Croozin’, Big Galwilly Style.

I have a very love/hate relationship with Galway Bay’s beers since the departure of Chris Traynor for pastures new in the Sound of Music of Heidi-land. Their regular beers have remained steadfast, but their special beers in general I have not liked at all. Their previous table beer (read: session beer), ‘Via Maris‘ which came from the second-runnings of ‘Of Foam & Fury’ to me was always just an exercise in Brewery economics that tasted like it. So when they introduce a session/table beer that’s 3.8%, AND it’s a New England Style IPA, my expectations were subterranean, let alone rock bottom. I’ve never been happier to be so wrong, even with a huge Man VS Food-style serving of humble pie to eat in that error of judgement.

Despite my feelings towards many of the beers from Galway Bay, there is absolutely no doubting their contribution to the craft beer revolution in Ireland. Twelve bars. Yes, you read that right. Twelve. And they’ve more in the pipeline,even after the recent acquisition of their first bar outside the Republic, Belfast’s BrewBot bar on the Ormeau Road. They’ve produced in my opinion a reasonable collection of staple beers (with Buried At Sea being a firm favorite of mine), & a hit-and-miss (again, just my opinion – and as I’ve told you before dear reader, my opinions mean jack shit as they’re unique to me & my taste preferences) collection of sours, barrel-aged beers & other specials.

I had been hearing good things about ‘Croozer’ before I even ventured to pick up a bottle. This was in spite of the fact it was a ‘New England style’ IPA which I’ve mentioned many times how this style just doesn’t do it for me. What grabbed my attention with this was its ABV. Others in the murkfest have been 7% or higher fruit chews that just have not been enjoyable.

First of all, I’m going to get into a topic that is odd, even by my lofty standards; the name. I think I understand why they chose the name ‘Croozer‘. The first thought was ‘cruising’ as in goes along or down smooth, but they wanted it to look cool on a bottle, & also to not be associated with the ‘act of cruising‘ (if you need help understanding this, you’re welcome).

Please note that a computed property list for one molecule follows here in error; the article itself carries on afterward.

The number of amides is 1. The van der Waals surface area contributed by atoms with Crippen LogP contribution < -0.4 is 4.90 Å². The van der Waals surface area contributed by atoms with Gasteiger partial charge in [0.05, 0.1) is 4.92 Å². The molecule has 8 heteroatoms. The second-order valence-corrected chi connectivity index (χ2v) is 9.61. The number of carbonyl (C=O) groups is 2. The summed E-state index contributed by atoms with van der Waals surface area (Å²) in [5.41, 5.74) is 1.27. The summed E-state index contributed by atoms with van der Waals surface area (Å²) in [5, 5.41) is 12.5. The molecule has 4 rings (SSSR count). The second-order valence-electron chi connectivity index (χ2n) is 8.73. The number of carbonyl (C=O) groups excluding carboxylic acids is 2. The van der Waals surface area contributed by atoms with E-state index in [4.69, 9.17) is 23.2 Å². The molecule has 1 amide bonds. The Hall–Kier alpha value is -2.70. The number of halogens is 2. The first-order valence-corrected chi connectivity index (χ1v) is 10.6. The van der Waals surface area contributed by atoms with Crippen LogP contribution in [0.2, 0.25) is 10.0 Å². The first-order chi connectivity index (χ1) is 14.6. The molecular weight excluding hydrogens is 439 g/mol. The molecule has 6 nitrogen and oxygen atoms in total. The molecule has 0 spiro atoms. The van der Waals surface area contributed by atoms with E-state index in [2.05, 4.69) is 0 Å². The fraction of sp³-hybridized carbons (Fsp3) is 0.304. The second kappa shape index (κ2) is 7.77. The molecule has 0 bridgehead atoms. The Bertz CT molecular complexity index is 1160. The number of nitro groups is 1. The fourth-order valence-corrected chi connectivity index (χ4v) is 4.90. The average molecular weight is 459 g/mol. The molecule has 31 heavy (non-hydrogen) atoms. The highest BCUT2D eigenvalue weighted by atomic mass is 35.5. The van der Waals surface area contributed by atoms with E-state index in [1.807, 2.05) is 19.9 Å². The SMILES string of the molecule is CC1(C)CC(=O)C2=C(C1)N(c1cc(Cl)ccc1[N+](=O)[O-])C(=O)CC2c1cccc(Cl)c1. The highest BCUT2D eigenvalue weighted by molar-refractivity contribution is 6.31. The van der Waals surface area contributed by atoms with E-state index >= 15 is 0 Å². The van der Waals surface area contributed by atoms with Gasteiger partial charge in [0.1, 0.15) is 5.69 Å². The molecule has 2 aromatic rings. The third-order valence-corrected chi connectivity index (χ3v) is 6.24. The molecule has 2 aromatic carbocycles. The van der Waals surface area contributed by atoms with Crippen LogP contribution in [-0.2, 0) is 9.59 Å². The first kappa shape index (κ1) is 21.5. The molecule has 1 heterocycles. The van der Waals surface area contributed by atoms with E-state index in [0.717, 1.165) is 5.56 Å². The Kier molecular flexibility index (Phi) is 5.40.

I think I may be coming to a juncture with craft beer names. There’s a part of my brain now that sighs at many of them as they arive to the market. I know, I can barely believe it myself that I’m making that admission. I think I’m either getting old, or the attempts at appealing to twenty-somethings, who don’t have the same gusto for craft beer (if you believe the reports, or you choose to not believe them) is lost on me.

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In any case, this beer comes in a bottle, which at this juncture feels like a novelty given how many come in can these days. Galway Bay only recently joined the canned-revolution with their ‘Perfect Union’ collab with NOLA Brewing. Cracking it open, there’s a lovely citrus hit that comes forth with some lemongrass & herbaceous notes. This is a really nice surprise for a NEIPA, & it has definitely captured my attention.

The pour is lovely, as is the wonderfully creamy head on it. The colour is your now standard-fare NEIPA, & it’s murky. There’s no half-arsing here. The aroma on this is fantastic, & defintely lacks the usual over-sweet fruit notes that many NEIPAS suffer from (which I intensely dislike). The truth as they say will be in the taste.

And what a taste! There’s a discernable bitterness here that is right up my alley. I am so glad with this they had it lean towards bitter. It also has a ridiculously nice body to it, which has a great texture that is very enjoyable. Every second this beer is in my mouth is glorious. And I do mean, glorious.

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It is ridiculously drinkable, & every moment with it is sensationally enjoyable. Without sounding like a twat, you ‘could’ sink this beer if you wanted to on a warm day, but I think it’s one you could really sit over & enjoy equally. There’s a word that beer writers/bloggers/wankers throw around alot; ‘balance’, & rarely is that qualified.

This beer has a fantastic balance between its bitterness, the aroma, the texture & the flavours. And those flavours, they scream hard for such a low ABV beer. On the nose, it’s a fantastic lemon sherbert with some sweet grapefruit & orange. On the palette, it has this wonderful zingy orange, sweet grapefruit, apple which is helped along by a very soft, velvety carbonation with that bitterness fitting in like Rick Savage’s backing vocals in a big Def Leppard anthemic chorus. And it was perfect on a day I was smoking a big brisket, along with some other meats. It hit the spot while I sat outside chilling out in the open Cabo air.

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Vermont Ale yeast being used in such a low ABV beer is really unusual in today’s swathe of murkclones, all of which are high ABV chewathons. It feels odd for me to say this about a NEIPA-beer, but this beer could easily make a decision between this, Roll Over by Whiplash or Dead Pony Club by BrewDog a real hell of a choice at a bar. There are few beers knocking about right now even at higher strengths that for me can match this for its impressiveness. Kudos GB, Croozer truly is stylin’ and profilin’. And, I am happy to eat this giant plate of humble pie, as long as I can have a Croozer on the side.

giphy


 

RATING: review-fullreview-fullreview-fullreview-fullreview-full

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